Baltimore County

Not another teen movie column

Film critics and entertainment reporters have been straining to come up with ever more elaborate superlatives for "supercute" teen flick "Superbad" and its creators, "mayor of comedy" Judd Apatow and "our transplanted Canadian" Seth Rogen. The Washington Postcalled the movie "the 'American Pie' of the MySpace generation," and the Weekly Standard crowed that it's "the best such movie since 'Fast Times at Ridgemont High.'"

I would add my own praise, but I haven't seen it yet.

Why haven't I rushed to the theaters, as so many other moviegoers have, and helped push the boys of summer past the man of summer at the box office? It's because I miss, and am a devoted fan of, the teen movies from the time I was a high schooler: the late 1990s.

Those four-odd years had a youthful spirit to them. Dot-com bubbles were expanding, presidential scandals were more sexy than scary, and school uniform-clad Britney Spears still possessed some sanity. Perhaps that's why teen movies were coming out by the greasy, groping handful.

What's in a teen movie? To qualify, it's absolutely necessary that a film contain teens (or 25-year-olds playing teens) dancing and drinking and getting into trouble. Beyond that, there's the classic redemption/revenge of the nerd scenarios; mock-epic quests to get laid, drunk or high; and legendary last nights of summer.

Teen-pic proliferation has required that movies from the last 10 years -- between "Clueless," the last teen movie to make classic status without resorting to either a penis in a pie or Lindsay Loha, and the insta-classic "Superbad" -- had to do more than out-party and out-raunch their predecessors if they wanted to be remembered. The ensuing experimentation was interesting, if not memorable for anyone other than my fellow mid-twentysomethings.

There were the Shakespeare adaptations. "10 Things I Hate About You" was a teen "Taming of the Shrew," and "O" is presumably what Othello would have gone by if he lived in the age of rap. There were other literary translations -- "Clueless" plopped Jane Austen's matchmaker Emma into Beverly Hills, and "Cruel Intentions" imagined prep schoolers reenacting "Les Liaisons Dangereuses." There were explorations of race through hip-hop ("Save the Last Dance") or cheerleading (the "Bring It On" cycle). The "I Know What You Did Last Summer" series and the "Scream" trilogy resurrected the vaunted teen horror tradition of decades past.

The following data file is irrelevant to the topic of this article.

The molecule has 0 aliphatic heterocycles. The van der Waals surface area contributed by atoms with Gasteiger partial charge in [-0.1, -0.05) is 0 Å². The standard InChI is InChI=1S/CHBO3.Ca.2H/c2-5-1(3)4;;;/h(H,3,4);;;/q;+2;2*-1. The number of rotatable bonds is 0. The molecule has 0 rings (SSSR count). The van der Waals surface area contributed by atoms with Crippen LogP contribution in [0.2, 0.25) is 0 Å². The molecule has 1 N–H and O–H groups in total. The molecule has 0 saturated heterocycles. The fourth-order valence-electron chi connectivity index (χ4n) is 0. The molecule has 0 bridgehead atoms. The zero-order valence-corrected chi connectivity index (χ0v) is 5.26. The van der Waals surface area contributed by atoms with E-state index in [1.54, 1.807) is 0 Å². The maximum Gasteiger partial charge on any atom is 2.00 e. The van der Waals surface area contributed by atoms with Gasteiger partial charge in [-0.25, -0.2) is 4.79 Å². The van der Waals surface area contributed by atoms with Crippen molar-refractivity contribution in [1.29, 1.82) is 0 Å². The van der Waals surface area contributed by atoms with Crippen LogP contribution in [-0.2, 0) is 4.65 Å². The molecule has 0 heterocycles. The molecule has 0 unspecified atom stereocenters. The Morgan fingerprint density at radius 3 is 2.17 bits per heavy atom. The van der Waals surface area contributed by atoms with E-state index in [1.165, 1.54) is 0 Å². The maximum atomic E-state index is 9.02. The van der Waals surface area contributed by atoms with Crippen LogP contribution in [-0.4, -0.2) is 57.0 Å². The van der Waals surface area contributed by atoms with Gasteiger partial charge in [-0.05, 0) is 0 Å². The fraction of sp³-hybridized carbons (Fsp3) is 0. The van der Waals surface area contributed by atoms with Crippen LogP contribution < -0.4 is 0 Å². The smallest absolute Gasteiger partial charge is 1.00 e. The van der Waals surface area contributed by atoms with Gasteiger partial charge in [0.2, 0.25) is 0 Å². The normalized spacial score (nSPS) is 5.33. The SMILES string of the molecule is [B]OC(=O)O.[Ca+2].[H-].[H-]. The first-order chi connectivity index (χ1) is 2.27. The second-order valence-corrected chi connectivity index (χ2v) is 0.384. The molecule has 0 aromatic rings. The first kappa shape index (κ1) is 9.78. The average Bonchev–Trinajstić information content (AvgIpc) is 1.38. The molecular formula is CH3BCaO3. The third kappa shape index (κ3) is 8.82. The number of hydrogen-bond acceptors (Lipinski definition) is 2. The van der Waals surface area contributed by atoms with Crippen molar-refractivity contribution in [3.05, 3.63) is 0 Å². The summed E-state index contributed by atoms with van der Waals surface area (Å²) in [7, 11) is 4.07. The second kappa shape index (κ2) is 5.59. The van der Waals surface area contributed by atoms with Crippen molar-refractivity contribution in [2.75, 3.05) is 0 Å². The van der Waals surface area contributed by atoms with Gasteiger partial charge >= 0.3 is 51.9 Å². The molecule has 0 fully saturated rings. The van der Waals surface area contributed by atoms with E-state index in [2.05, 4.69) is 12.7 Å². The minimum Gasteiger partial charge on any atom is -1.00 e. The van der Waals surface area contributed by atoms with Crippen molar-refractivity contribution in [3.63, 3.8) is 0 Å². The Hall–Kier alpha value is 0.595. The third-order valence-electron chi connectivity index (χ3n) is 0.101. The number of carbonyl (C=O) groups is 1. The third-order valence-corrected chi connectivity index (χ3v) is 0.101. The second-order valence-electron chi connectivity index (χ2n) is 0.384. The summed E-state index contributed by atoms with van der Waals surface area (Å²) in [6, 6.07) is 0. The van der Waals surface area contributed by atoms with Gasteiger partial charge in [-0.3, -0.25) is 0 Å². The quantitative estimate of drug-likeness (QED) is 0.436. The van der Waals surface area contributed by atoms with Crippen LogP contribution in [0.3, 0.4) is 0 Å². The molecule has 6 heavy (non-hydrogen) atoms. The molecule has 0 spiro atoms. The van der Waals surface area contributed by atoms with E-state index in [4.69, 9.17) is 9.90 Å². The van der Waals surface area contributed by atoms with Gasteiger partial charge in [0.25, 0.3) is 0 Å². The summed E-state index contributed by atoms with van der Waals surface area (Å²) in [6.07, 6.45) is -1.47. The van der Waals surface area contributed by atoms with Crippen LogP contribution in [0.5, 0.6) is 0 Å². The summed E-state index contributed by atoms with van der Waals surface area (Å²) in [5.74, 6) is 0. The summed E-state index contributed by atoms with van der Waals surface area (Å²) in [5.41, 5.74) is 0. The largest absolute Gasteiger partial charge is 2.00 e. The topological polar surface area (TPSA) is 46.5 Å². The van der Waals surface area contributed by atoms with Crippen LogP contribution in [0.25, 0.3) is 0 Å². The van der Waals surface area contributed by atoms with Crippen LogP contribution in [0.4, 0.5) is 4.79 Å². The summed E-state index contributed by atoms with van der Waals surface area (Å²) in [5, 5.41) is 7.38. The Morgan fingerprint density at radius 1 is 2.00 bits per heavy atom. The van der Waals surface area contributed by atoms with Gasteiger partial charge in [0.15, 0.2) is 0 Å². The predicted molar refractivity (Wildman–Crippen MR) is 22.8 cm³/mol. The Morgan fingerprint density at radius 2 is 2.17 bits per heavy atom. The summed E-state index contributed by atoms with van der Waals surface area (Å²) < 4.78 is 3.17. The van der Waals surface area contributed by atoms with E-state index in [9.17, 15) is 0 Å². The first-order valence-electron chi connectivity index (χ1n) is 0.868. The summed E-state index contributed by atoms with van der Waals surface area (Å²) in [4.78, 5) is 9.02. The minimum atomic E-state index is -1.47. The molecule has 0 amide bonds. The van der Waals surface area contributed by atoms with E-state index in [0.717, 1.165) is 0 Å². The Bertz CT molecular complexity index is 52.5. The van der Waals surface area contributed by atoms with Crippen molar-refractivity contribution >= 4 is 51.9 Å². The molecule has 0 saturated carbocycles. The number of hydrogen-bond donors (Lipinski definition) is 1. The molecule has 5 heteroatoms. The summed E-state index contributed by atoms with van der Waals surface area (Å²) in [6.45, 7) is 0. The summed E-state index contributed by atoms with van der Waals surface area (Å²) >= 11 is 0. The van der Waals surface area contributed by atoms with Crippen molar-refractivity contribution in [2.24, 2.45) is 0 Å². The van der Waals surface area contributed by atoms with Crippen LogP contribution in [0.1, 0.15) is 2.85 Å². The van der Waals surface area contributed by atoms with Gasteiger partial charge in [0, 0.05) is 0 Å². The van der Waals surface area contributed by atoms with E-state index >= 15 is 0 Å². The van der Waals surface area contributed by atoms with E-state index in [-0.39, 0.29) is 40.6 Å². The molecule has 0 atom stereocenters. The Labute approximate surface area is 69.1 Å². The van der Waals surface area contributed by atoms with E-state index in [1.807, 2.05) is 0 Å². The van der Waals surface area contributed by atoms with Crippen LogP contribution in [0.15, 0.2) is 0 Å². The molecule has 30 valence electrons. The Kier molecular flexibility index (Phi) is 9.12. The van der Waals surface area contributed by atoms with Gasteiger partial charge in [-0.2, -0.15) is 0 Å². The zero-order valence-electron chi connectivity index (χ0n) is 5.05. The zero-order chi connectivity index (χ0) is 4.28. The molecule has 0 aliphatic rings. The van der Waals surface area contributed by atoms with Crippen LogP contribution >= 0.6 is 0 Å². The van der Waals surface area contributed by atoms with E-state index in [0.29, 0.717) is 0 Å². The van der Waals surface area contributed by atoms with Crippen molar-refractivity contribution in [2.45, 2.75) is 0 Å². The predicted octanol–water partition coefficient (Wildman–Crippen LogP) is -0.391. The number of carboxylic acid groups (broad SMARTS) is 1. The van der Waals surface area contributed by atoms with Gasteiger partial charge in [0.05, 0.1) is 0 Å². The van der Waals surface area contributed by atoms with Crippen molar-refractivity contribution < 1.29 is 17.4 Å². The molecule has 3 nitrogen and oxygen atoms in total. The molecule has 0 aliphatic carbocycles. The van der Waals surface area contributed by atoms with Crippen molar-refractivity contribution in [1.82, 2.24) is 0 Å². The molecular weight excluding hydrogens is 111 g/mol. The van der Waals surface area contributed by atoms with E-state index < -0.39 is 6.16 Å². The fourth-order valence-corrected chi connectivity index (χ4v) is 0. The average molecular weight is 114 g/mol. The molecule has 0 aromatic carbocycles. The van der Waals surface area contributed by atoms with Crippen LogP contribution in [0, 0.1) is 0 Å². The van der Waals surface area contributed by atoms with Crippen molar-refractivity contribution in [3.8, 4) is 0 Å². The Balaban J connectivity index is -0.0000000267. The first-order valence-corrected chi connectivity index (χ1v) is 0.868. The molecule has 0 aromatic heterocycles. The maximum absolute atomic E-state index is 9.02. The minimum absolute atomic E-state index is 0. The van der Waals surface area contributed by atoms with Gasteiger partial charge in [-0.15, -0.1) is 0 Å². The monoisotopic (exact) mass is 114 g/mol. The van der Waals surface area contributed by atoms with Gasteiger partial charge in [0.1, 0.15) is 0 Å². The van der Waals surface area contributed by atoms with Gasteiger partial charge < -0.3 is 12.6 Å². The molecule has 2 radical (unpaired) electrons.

My personal favorites back then were "Never Been Kissed" (for reasons that needn't be detailed) and nerd-girl pic "She's All That." There's little to commend these two beyond their embrace of parody and willingness to acknowledge better films. That's one thing, at least, that teen movies do well -- alternately echo and outdo each other in a referential loop, like the film equivalent of hip-hop. "Never Been Kissed" has two characters costumed as the leads of "Risky Business" (our Web editor's favorite teen flick.) "She's All That" was archetypal enough to provide the basic plot for the teen movie send-up "Not Another Teen Movie."

Few of the '90s movies were good, and many were alarmingly bad but still beloved by the demographic they depicted, those who went to the movies because they had small allowances and little else to do. I appreciated - uncritically, it's obvious - the movies I was dealt, realizing that though they weren't "American Graffiti" or "Dazed and Confused," they at least belonged to my generation and tried to portray us in our hapless high school phase. They contained pop cultural references I knew intimately and fashions I saw at school.

After all, I've never gone on a date and listened to side one of Led Zeppelin IV, the recommended make-out music of "Fast Times at Ridgemont High," a clear favorite of the thirty- and fortysomethings of the editorial board. (What's a "side one," anyway?) And I never could decode Molly Ringwald's exact status in the high school pecking order from her floppy hats and man-jackets in "Pretty in Pink," another board member favorite. Is she geeky or artsy or punky?

Still, I'm jealous of those who came of age when the best coming-of-age movies were released. I'm also jealous of the lucky teens of today who are busily sneaking into "Superbad" and changing their MySpace headlines to read "McLovin" as I type. They now have a teen classic to call their own.

Swati Pandey is a researcher for The Times' editorial page. Send us your thoughts at

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